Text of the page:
Friday, March 05, 2010

A Glass-Steagall for Europe: Outlaw Currency Speculation

by Helga Zepp-LaRouche

Feb. 2—Imagine the scene: A bank director invites a gang of bandits in, and gives them the keys and security codes to the bank's branches. The bandits proceed to rob those branches. The bank director then demands that the customers on the receiving end not only accept the losses and pay damages to the bank, but also pay for the bandits' expenses, while he himself continues to give them tips on how to bet on the likely insolvency of those customers and, in expectation of their premature death, how to make a profit on their life insurance.

Those who invited hedge funds into Germany in 2004, and who are now passively watching those same funds speculate not only against Greece, but on the collapse of the euro, while demanding that the taxpayers cover the losses, and that the citizens tighten their belts, have a striking similarity to that bank director. Germany has truly fallen prey to the bandits.

In order to prevent a chaotic collapse of the euro, with catastrophic consequences for the real economy and living standards, governments in Europe must immediately implement a Glass-Steagall standard, i.e., set up a strict firewall between commercial banks and investment banks. Speculation by financial holding companies, hedge funds, private equity funds, etc., must be totally separated from the savings and lending activities of commercial banks. Should financial institutions engaged in high-risk operations make the wrong bets, they will have to face the music themselves. Taxpayers should no longer be expected to cover the debts of professional gamblers.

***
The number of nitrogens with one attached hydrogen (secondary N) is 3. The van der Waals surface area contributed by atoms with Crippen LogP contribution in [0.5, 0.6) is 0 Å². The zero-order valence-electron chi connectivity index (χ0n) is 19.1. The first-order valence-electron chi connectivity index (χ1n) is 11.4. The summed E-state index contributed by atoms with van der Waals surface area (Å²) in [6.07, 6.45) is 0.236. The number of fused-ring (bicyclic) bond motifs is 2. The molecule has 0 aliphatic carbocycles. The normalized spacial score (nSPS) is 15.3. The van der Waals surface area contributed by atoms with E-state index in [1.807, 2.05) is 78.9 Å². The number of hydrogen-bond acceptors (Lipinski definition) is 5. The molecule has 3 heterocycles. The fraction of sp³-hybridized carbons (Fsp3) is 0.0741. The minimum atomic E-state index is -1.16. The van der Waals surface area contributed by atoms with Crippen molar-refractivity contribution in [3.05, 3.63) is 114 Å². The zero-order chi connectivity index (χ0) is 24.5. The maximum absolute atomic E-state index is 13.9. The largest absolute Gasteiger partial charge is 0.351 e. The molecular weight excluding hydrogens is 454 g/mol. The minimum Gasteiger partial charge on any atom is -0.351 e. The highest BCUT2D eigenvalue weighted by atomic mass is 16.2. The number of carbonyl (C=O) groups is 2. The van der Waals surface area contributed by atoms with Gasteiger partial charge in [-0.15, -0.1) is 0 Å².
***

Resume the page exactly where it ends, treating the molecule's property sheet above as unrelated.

Should it prove impossible to establish fixed exchange rates in the short term, we will have to penalize currency speculation immediately. It is unacceptable to have "all-star" managers of the largest hedge funds decide, over a private dinner in Manhattan, to speculate on a collapse of the euro down to a 1:1 parity with the dollar, which would slash, by a quarter or a third, the economic wealth of those people who have the misfortune of living in the Eurozone.

The Federal government is urgently called upon to protect the German people from harm—as their oath of office states—by introducing the Glass-Steagall standard and by prohibiting currency speculation. If Chancellor Merkel, who has apparently noticed for the first time that the euro is in a difficult situation, is really concerned with ensuring a sustainable budget, this is the problem to be eradicated…

(Hear, Hear!)

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